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Urate oxidase

The enzyme urate oxidase (UO), or uricase or factor-independent urate hydroxylase, absent in humans, catalyzes the oxidation of uric acid to 5-hydroxyisourate: Uric acid + O2 + H2O → 5-hydroxyisourate + H2O2 5-hydroxyisourate + H2O → allantoin + CO2

Structure

Urate oxidase is mainly localised in the liver, where it forms a large electron-dense paracrystalline core in many peroxisomes. The enzyme exists as a tetramer of identical subunits, each containing a possible type 2 copper-binding site. Urate oxidase is a homotetrameric enzyme containing four identical active sites situated at the interfaces between its four subunits. UO from A. flavus is made up of 301 residues and has a molecular weight of 33438 daltons. It is unique among the oxidases in that it does not require a metal atom or an organic co-factor for catalysis. Sequence analysis of several organisms has determined that there are 24 amino acids which are conserved, and of these, 15 are involved with the active site.

Significance of absence in humans

Of all animals that include meat in their diet, humans are the only animal that is unable to break down uric acid to allantoin. This is because humans do not have the necessary enzyme uricase. This leads to an increased possibility of an accumulation of uric acid in the body when animal products are eaten. Humans do have a gene for urate oxidase, but it is nonfunctional. Thus uric acid is the end product of catabolism of purines in humans. Excessive concentration of uric acid in the blood stream leads to gout. Urate oxidase is found in nearly all organisms, from bacteria to mammals, and plays different metabolic roles, depending on its host organism. It was lost in early primate evolution, and so is absent in humans and other higher apes. It has been proposed that the loss of urate oxidase gene expression has been advantageous to hominids, since uric acid is a powerful antioxidant and scavenger of singlet oxygen and radicals. Its presence provides the body with protection from oxidative damage, thus prolonging life and decreasing age-specific cancer rates. Urate oxidase is formulated as a protein drug ( rasburicase) for the treatment of acute hyperuricemia in patients receiving chemotherapy. A PEGylated form of urate oxidase, pegloticase, was FDA approved in 2010 for the treatment of chronic gout in adult patients refractory to "conventional therapy".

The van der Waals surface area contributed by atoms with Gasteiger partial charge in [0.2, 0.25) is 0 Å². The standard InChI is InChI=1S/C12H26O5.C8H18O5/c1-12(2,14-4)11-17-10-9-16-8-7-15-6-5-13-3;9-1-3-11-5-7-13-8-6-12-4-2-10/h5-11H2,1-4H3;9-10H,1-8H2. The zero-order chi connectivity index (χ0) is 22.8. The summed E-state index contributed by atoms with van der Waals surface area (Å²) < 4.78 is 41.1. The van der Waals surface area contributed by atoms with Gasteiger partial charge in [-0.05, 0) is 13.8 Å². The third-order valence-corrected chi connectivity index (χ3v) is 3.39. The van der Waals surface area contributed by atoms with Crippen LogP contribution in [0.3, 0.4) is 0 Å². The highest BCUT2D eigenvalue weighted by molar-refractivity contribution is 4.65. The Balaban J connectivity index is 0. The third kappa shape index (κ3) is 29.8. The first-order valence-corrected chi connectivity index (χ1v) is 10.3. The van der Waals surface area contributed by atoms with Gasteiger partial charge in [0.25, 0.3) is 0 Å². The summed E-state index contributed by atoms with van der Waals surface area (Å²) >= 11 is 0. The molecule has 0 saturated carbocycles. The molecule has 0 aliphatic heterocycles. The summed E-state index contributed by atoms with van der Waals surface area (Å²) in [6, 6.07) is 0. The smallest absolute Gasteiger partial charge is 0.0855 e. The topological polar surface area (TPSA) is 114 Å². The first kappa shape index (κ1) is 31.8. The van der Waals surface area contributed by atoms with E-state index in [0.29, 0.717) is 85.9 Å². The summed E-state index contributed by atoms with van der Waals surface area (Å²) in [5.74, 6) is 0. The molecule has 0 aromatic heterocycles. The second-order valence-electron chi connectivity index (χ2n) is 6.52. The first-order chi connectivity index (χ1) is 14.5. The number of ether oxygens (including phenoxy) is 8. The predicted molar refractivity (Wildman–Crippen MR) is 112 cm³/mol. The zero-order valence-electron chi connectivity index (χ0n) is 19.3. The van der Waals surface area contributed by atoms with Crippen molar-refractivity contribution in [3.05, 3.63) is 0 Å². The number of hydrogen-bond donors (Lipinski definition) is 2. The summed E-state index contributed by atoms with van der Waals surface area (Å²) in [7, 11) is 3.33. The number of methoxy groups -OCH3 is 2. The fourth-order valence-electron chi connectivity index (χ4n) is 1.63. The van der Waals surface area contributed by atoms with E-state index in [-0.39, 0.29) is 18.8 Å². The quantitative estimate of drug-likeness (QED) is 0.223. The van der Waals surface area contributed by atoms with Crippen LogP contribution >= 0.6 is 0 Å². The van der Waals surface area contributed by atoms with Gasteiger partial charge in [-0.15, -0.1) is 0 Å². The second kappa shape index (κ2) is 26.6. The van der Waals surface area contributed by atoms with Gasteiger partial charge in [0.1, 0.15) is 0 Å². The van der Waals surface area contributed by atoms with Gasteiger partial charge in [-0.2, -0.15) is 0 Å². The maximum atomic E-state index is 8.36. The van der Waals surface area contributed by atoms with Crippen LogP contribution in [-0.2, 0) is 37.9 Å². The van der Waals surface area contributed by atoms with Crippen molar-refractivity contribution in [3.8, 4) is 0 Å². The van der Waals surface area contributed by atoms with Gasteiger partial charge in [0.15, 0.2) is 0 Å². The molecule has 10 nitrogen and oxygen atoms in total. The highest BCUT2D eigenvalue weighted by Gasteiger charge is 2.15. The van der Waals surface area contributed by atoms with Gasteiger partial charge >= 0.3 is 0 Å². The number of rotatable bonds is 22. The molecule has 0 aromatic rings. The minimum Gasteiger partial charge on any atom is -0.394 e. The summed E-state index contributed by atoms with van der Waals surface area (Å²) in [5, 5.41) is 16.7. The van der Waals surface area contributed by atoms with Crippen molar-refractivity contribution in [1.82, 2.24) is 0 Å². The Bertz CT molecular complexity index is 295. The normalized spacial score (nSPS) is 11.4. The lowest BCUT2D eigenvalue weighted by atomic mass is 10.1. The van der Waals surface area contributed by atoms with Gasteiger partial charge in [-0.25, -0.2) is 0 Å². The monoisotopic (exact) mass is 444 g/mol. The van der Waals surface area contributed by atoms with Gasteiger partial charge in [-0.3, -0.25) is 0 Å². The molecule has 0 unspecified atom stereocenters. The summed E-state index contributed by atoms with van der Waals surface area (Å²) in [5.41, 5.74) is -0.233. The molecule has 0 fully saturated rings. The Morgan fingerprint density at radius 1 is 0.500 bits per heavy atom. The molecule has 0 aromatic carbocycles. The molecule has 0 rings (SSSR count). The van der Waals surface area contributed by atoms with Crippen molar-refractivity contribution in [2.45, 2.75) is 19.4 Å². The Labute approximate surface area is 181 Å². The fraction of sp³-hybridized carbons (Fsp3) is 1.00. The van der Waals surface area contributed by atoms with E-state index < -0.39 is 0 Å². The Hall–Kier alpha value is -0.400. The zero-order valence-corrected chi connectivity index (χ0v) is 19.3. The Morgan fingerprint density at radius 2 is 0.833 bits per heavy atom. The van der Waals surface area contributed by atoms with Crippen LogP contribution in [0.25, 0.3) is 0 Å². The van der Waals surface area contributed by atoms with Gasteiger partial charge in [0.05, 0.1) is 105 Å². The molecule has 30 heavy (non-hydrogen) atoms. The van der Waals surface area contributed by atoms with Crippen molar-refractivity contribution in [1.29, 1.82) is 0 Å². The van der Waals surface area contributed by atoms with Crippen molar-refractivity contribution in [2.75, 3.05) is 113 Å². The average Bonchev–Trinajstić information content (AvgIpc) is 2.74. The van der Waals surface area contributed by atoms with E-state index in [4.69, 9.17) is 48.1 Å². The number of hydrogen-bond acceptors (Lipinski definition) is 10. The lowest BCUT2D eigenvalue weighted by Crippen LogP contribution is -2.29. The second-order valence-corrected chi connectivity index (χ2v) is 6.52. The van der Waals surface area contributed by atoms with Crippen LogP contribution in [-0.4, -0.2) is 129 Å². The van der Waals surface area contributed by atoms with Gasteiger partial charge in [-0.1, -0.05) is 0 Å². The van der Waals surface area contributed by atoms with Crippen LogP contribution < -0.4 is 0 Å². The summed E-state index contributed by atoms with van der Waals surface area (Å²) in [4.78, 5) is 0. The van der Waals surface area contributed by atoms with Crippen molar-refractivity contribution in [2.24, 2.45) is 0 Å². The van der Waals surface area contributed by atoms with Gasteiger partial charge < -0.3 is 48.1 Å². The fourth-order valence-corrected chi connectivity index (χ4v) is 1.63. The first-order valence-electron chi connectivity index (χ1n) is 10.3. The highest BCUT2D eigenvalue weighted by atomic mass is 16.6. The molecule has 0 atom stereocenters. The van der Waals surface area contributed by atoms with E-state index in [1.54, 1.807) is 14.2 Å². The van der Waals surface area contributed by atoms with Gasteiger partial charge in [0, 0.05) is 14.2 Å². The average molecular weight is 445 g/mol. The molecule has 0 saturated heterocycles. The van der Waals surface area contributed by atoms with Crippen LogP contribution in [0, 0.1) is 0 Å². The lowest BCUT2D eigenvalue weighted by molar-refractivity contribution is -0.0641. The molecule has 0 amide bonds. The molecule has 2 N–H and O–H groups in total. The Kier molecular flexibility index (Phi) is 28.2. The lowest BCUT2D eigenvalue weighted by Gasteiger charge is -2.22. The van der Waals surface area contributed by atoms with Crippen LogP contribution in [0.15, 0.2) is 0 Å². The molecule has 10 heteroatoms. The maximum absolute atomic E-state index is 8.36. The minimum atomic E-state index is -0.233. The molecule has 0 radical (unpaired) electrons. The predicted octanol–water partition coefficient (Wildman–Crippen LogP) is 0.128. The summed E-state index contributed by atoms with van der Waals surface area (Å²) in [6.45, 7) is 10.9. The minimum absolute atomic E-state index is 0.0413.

In legumes

UO is also an essential enzyme in the ureide pathway, where nitrogen fixation occurs in the root nodules of legumes. The fixed nitrogen is converted to metabolites that are transported from the roots throughout the plant to provide the needed nitrogen for amino acid biosynthesis. In legumes, 2 forms of uricase are found: in the roots, the tetrameric form; and, in the uninfected cells of root nodules, a monomeric form, which plays an important role in nitrogen-fixation.

See also

References

"green air" © 2007 - Ingo Malchow, Webdesign Neustrelitz
This article based upon the http://en.wikipedia.org/wiki/Urate_oxidase, the free encyclopaedia Wikipedia and is licensed under the GNU Free Documentation License.
Further informations available on the list of authors and history: http://en.wikipedia.org/w/index.php?title=Urate_oxidase&action=history
presented by: Ingo Malchow, Mirower Bogen 22, 17235 Neustrelitz, Germany